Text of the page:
This news story reports on results from a recent randomized trial, which found that taking fish oil capsules reduces the risk of psychosis in high-risk teens. While the results of this study seem exciting, this story tempers this excitement by indicating that further research is needed, particularly to determine if the same results can be seen in older people or those who already have a pyschotic disorder. While this story addresses many of our criteria, it would have been beneficial for the readers to know more about the cost, formulation, and dosage of the fish oil supplement used in the trial. In addition, commentary from independent experts in the field would have strengthened the piece.
There was no mention of the cost of dietary fish oil supplements.
This story clearly tells us that after one year, 11 out of 40 people in the placebo group developed a psychotic disorder, compared to 2 of the 41 people in the fish oil group. Additionally, the writer also presents the data in terms of number needed to treat (NNT), which tells the reader that 4 people need to take fish oil supplements for 12 weeks in order for 1 person to benefit. More information on what defines psychosis would have been helpful.
As the story indicates, fish oil supplements are not associated with serious side effects, unlike antipsychotic drugs that can lead to weight gain and sexual dysfunction. The story might have noted that some people taking fish oil supplements have reported mild gastrointestinal side effects (e.g. diarrhea).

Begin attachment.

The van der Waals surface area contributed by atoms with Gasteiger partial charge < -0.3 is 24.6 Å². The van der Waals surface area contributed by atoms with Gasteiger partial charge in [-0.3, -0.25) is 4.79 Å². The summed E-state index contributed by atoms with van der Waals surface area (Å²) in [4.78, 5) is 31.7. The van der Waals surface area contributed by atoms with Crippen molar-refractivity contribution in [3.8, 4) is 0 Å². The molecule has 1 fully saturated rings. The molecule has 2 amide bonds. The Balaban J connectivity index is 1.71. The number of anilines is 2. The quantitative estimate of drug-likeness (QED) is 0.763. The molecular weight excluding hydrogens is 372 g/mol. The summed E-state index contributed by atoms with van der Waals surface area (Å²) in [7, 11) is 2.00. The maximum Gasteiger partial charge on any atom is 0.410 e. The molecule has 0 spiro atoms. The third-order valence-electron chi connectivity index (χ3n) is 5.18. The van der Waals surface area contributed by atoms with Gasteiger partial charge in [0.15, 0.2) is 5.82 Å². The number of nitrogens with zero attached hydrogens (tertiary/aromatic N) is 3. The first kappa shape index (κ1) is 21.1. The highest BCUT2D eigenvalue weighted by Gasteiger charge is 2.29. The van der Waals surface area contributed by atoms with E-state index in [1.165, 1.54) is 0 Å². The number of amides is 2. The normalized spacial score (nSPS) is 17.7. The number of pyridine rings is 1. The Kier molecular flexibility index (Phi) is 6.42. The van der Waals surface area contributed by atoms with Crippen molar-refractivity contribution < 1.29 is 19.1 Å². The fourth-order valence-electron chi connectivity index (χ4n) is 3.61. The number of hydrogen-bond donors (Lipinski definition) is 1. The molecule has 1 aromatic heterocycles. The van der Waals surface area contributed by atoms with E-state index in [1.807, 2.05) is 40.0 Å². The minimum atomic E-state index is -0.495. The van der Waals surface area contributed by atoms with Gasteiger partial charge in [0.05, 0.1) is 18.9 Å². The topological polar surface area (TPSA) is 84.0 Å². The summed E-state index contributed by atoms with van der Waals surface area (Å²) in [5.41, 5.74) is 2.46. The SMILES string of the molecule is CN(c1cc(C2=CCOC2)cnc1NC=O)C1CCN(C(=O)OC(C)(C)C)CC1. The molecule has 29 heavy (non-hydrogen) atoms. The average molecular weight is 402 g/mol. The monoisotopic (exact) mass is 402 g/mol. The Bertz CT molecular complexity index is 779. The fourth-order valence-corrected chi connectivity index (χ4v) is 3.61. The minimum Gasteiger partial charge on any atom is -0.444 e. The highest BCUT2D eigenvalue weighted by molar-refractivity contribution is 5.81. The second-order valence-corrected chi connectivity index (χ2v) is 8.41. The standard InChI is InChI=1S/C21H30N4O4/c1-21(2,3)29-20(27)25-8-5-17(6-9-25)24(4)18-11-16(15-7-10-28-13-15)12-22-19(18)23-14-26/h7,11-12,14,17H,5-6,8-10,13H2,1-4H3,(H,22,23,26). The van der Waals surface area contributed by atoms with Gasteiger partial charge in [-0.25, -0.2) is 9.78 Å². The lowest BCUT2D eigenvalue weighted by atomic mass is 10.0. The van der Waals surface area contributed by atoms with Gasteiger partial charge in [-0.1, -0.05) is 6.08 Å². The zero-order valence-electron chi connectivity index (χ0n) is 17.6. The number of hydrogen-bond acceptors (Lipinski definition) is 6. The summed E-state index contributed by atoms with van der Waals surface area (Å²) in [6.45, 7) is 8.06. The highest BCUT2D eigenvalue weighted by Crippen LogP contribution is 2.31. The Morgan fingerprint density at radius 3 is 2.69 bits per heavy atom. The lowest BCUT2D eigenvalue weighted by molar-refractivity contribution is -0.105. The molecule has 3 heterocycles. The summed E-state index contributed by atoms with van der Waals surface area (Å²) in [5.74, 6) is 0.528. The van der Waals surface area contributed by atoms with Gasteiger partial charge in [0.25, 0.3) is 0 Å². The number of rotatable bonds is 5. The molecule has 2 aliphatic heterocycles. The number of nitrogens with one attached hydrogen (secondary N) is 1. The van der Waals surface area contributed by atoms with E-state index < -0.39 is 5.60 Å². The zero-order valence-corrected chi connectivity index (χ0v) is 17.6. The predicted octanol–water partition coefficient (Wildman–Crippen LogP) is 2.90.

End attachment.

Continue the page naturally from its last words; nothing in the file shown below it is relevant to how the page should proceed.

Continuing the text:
The story did a nice job describing the study methods, specifically pointing out that half the teens and young adults received a placebo pill and half received a fish oil pill. It also mentioned that the results of this small trial should be interpreted with caution and additional studies are needed to determine if the same results can be seen in people with established psychosis, as well as those who are older.
The story does not appear to exaggerate the prevalence of psychotic disorders in teens and young adults.
The story does not include commentary from any independent sources. Furthermore, the quote provided by the study authors was pulled directly from the discussion section of the article.
The story briefly compares the efficacy of fish oil supplements to antipsychotic medications and “other interventions.” However, more specific information on this would have been useful. Additionally, it would have been helpful to know that participants in both groups received psychosocial and psychological interventions.
Fish oil pills sold as dietary supplements are widely available; however, supplement formulations can vary widely and some may only be available with a prescription. More information on the specific formulation used in the study, as well as the dosage would have been useful.
This story does a nice job of setting the stage by saying that patients with psychriatric disorders have been found to have low levels of omega 3; hence the need for trials to study fish oil pills in these patients. The story also points out that other studies have evaluated the effect of omega-3 fatty acids on depression and other psychiatric disorders; however, the results of these studies have been mixed.
There does not appear to be a news release associated with this story.